Everything You Need to Know about the National Book Awards Fiction Longlist

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The National Book Awards—widely regarded as the Man Booker of the US—recently unveiled their longlists for fiction, nonfiction, young people’s literature, and poetry. This year, the lists feature several timely works calling attention to issues of racism and slavery. The finalists will be announced on October 6 and the winners on November 16.

Back in 1950, three organizations (the American Book Publisher’s Council, the Book Manufacturers’ Institute, and the American Booksellers’ Association) joined forces to foster the country’s literary community by honoring the year’s best writing in fiction, nonfiction and poetry published in the United States. Over the years, the recipients of this awards have included distinguished literary figures such as William Faulkner, Ralph Ellison, W.H. Auden and Saul Bellow.

Here’s a breakdown of all 10 book on the fiction long list, including my own (biased) ranking of how likely each book is to become a finalist in October. This year’s fiction judges are James English, Karen Joy Fowler, T. Geronimo Johnson, Julie Otsuka, and Jesmyn Ward. Happy reading!

Note: The shortlist was announced on October 6, and the five finalists have been noted below.


9780385542364_b2a61The Underground Railroad by Colson Whitehead

Oprah Winfrey’s selection of Colson Whitehead’s The Underground Railroad for her Book Club last month instantly propelled this book up to No. 4 on Amazon and generated enough buzz for the publishers to move the publication date of the book up a month to coincide with the Oprah Book Club announcement. Since then, The Underground Railroad has garnered unanimous glowing reviews with Michiko Kakutani hailing it as “a story essential to our understanding of the American past and the American present.”

Whitehead brilliantly recreates the torturous horrors blacks had to endure in pre-Civil War America. The Underground Railroad is at once the story of a young slave girl who dares to escape the plantation after finding out about the Underground Railroad and a harrowing documentation of the bloodstained history of the US. With comparisons being made to Toni Morrison and Gabriel García-Márquez, this novel is definitely one of the strongest contenders for the title.

Chance of making the shortlist: 90% [Update: Finalist]
Our review at the Chicago Review of Books.


9780393249460_4efc6-1The Throwback Special by Chris Bachelder

This profound and startlingly original novel offers a unique take on the psyche of the American male. The Throwback Special is the engrossing story of twenty-two men who gather every fall to painstakingly reenact what ESPN called “the most shocking play in NFL history”: the November 1985 play in which the Redskins’ Joe Theismann had his leg horribly broken by Lawrence Taylor of the New York Giants live on Monday Night Football.

This novel garnered critical praise for its pitch-perfect depiction of contemporary American life, middle-aged manhood and marriage. This satirical take on the ordinary nature of life is a delight to read because of Bachelder’s distinctive prose and quirky characterization.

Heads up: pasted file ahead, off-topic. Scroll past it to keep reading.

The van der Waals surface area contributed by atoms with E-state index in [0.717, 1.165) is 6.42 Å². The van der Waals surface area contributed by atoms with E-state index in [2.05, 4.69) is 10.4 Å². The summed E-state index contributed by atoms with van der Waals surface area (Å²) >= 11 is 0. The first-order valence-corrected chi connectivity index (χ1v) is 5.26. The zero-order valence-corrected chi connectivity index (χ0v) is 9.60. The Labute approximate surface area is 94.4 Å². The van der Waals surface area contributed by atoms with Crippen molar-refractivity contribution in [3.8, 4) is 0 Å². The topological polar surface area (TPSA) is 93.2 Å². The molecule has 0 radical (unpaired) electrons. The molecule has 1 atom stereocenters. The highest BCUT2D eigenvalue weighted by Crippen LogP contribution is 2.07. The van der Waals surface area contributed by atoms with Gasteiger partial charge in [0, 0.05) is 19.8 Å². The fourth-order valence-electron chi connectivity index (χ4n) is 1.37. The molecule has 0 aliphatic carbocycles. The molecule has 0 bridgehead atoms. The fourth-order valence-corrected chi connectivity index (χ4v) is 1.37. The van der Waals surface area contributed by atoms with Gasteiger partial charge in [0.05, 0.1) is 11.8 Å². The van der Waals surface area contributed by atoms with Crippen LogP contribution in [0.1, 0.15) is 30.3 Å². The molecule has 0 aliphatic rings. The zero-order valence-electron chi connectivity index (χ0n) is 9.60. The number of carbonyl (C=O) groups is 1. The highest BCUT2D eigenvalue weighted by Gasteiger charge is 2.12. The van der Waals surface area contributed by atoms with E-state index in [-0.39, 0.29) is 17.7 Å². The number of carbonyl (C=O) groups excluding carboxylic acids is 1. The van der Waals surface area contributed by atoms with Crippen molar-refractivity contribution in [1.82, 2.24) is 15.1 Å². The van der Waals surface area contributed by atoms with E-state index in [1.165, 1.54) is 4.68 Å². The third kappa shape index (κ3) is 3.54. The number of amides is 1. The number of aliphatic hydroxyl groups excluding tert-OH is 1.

Chance of making the shortlist: 40% [Update: Finalist]


9780316261357_38751Imagine Me Gone by Adam Haslett

Full disclosure; Since I have a predilection for books dealing with psychological issues, I’m personally rooting for this one, not only because of the subject matter but also because of the meticulous execution. Haslett has previously been a finalist for the Pulitzer Prize and the National Book Award and with the Wall Street Journal hailing him as “… the country’s most talented writers, equipped with a sixth sense for characterization”, he has delivered another literary masterpiece in his latest book.

Imagine Me Gone is a moving exploration of mental illness, heredity and its impact on the family dynamics, rendered with remarkable pathos. Told in alternating points of view by all five members of the family this searing, intense, and yet subtly amusing novel brings alive the trials and tribulations of living with a psychological disorder. It poignantly depicts the love of a mother for her children, the complexities of sibling relationships, and the legacy of a father’s pain in the life of a family.

Chance of making the shortlist: 70%


9781250117892_d4339What Belongs to You by Garth Greenwell

What Belongs to You is a stunning debut novel of loneliness, desire, and their consequences. The novel’s lyrical prose and evocative writing has drawn comparisons to last year’s literary success, A Little Life. This is the only debut novel in the list but Greenwell’s sensitive handling of a delicate subject made it one of the year’s most talked-about books.

With Telegraph bracketing this novel to literary masterpieces such as Thomas Mann’s Death in Venice, Nabokov’s Lolita and Alan Hollinghurst’s The Folding Star and James Wood comparing its prose to that of Woolf and Sebald, What Belongs to You is definitely one of the strongest contenders in the list.

Chance of making the shortlist: 85%


9780062409201_2396aNews of the World by Paulette Jiles